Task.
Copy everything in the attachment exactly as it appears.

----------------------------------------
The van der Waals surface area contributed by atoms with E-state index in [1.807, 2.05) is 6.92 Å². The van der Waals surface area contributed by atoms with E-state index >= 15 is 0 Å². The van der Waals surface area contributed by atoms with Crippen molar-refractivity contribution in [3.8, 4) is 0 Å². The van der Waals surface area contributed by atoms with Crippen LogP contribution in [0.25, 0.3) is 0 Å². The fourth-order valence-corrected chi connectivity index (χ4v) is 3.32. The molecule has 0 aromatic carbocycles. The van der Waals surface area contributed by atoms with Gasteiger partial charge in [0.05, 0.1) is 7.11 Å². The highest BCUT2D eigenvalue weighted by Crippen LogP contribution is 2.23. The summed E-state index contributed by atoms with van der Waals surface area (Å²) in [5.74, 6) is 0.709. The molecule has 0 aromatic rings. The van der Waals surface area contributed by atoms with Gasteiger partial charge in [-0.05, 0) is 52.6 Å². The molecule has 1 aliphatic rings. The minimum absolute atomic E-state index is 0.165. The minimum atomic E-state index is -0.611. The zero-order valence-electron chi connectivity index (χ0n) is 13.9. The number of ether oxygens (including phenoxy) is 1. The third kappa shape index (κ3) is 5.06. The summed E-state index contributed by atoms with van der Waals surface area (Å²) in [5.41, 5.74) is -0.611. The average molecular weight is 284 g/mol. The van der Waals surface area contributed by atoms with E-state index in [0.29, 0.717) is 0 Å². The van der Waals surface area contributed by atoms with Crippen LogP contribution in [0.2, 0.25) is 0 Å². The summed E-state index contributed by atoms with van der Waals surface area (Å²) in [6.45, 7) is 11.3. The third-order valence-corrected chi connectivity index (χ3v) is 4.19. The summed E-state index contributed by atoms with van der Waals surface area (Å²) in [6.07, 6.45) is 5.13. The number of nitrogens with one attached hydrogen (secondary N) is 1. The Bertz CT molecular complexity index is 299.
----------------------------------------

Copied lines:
The van der Waals surface area contributed by atoms with E-state index in [1.807, 2.05) is 6.92 Å². The van der Waals surface area contributed by atoms with E-state index >= 15 is 0 Å². The van der Waals surface area contributed by atoms with Crippen molar-refractivity contribution in [3.8, 4) is 0 Å². The van der Waals surface area contributed by atoms with Crippen LogP contribution in [0.25, 0.3) is 0 Å². The fourth-order valence-corrected chi connectivity index (χ4v) is 3.32. The molecule has 0 aromatic carbocycles. The van der Waals surface area contributed by atoms with Gasteiger partial charge in [0.05, 0.1) is 7.11 Å². The highest BCUT2D eigenvalue weighted by Crippen LogP contribution is 2.23. The summed E-state index contributed by atoms with van der Waals surface area (Å²) in [5.74, 6) is 0.709. The molecule has 0 aromatic rings. The van der Waals surface area contributed by atoms with Gasteiger partial charge in [-0.05, 0) is 52.6 Å². The molecule has 1 aliphatic rings. The minimum absolute atomic E-state index is 0.165. The minimum atomic E-state index is -0.611. The zero-order valence-electron chi connectivity index (χ0n) is 13.9. The number of ether oxygens (including phenoxy) is 1. The third kappa shape index (κ3) is 5.06. The summed E-state index contributed by atoms with van der Waals surface area (Å²) in [5.41, 5.74) is -0.611. The average molecular weight is 284 g/mol. The van der Waals surface area contributed by atoms with E-state index in [0.29, 0.717) is 0 Å². The van der Waals surface area contributed by atoms with Crippen LogP contribution in [0.2, 0.25) is 0 Å². The summed E-state index contributed by atoms with van der Waals surface area (Å²) in [6.45, 7) is 11.3. The third-order valence-corrected chi connectivity index (χ3v) is 4.19. The summed E-state index contributed by atoms with van der Waals surface area (Å²) in [6.07, 6.45) is 5.13. The number of nitrogens with one attached hydrogen (secondary N) is 1. The Bertz CT molecular complexity index is 299.